Per transpolitics we mean the convergence of the various parties towards common ideals and policies. There is no longer a right and a left, but a flattening of ideologies and the enslavement of the political class to the interests of the power centers that have structured the Matrix and that control humanity (explicit is the reference to some multinationals, such as Warner Bros or Wikipedia, Facebook, Zuckenberg).
We had grace. We had style! We had conversations! Not this… Art, cinema, books were all better! Originality mattered! You gave us “Face-Zucker-suck” and “Cock-me-climate Wiki-piss-and-shit”! (The Merovingian, The Matrix Resurrections. Return to the source, 2021)
crypto-fascism it is perhaps the most apt definition of totalitarian democracy. It consists in the establishment of a totalitarian regime under the false guise of democracy. Capitalist exploitation: the unstoppable process of accumulation of capital which, in order to continue to survive, needs to plunder the wealth of peoples, establishing total control and eroding fundamental rights (WHO e WHO). But how did all this come about? Why has so much of humanity given up and no longer fights for freedom and for their rights?
The flock is not going anywhere. They like my world [Matrix]. They don’t want this sentimentality. They don’t want freedom or power. They want to be controlled. They crave the comfort of certainty. (The Analyst, The Matrix Resurrections. Return to the source, 2021)
The film closes with Neo and Trinity’s stated intentions to reform the system, “reminding people of what a free mind can do.” Who are Neo and Trinity? We could think of a new democracy centered on the pillars of three powers independent legislative, executive and judicial, disconnected from any subjection to the strong powers.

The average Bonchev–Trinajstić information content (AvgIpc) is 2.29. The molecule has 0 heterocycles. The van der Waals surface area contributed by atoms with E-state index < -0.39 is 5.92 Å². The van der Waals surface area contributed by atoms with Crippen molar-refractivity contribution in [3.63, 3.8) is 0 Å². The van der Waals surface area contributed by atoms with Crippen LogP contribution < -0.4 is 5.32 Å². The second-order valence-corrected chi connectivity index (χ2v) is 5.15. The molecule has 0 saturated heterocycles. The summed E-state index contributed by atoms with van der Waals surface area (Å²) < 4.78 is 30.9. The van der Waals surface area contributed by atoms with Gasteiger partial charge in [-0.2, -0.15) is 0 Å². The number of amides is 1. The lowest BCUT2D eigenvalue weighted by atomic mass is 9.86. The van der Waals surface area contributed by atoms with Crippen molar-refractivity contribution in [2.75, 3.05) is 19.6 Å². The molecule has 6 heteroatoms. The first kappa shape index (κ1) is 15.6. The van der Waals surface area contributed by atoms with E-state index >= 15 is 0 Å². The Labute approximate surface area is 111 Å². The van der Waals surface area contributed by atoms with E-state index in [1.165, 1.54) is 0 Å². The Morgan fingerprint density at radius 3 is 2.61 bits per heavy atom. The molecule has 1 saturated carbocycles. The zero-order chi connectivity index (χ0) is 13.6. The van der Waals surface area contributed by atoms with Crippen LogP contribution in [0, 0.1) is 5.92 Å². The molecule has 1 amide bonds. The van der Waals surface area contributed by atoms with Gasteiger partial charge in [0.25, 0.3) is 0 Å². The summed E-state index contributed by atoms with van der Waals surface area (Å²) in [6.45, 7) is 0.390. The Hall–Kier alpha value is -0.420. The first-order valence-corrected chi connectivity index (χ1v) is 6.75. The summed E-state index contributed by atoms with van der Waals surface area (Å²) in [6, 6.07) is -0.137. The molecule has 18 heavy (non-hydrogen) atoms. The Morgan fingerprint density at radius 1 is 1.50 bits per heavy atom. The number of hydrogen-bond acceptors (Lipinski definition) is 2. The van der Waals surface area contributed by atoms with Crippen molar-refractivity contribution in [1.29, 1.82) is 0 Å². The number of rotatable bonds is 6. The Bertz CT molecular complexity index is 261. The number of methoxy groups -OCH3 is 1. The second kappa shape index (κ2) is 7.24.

The words Keynes uttered on 9 February 1926 at the Manchester Reform Club come to mind:
The political problem of humanity is to be able to combine three things: economic efficiency, social justice and individual freedom. The first needs critical sense, precaution and technical knowledge; the second of a disinterested and enthusiastic spirit who loves the common man; the third tolerance, broad-mindedness, appreciation of the values of excellence, diversity and independence, and that it prefers, above all, to offer opportunities without any hindrance to the extraordinary and ambitious. The second ingredient is the main good of the great party of the proletariat. But the first and the third require the qualities of a party which, due to its traditions and ancient sympathies, has been the home of economic individualism and social freedom.
There is still a lack of a ruling class made up of prepared, honest and courageous people who, due to their traditions and ancient sympathies, are able to reconcile economic individualism with social freedom, without forgetting the roots of Western philosophical thought and the value of freedom. acquired over centuries of struggles. But to restore the foundations of the law, perhaps, will still take a lot of time and work.
 Keynes, J. M., “Liberalism and Labour”, in Essays in Persuasion, Palgrave Macmillan, London, 2010, p. 311.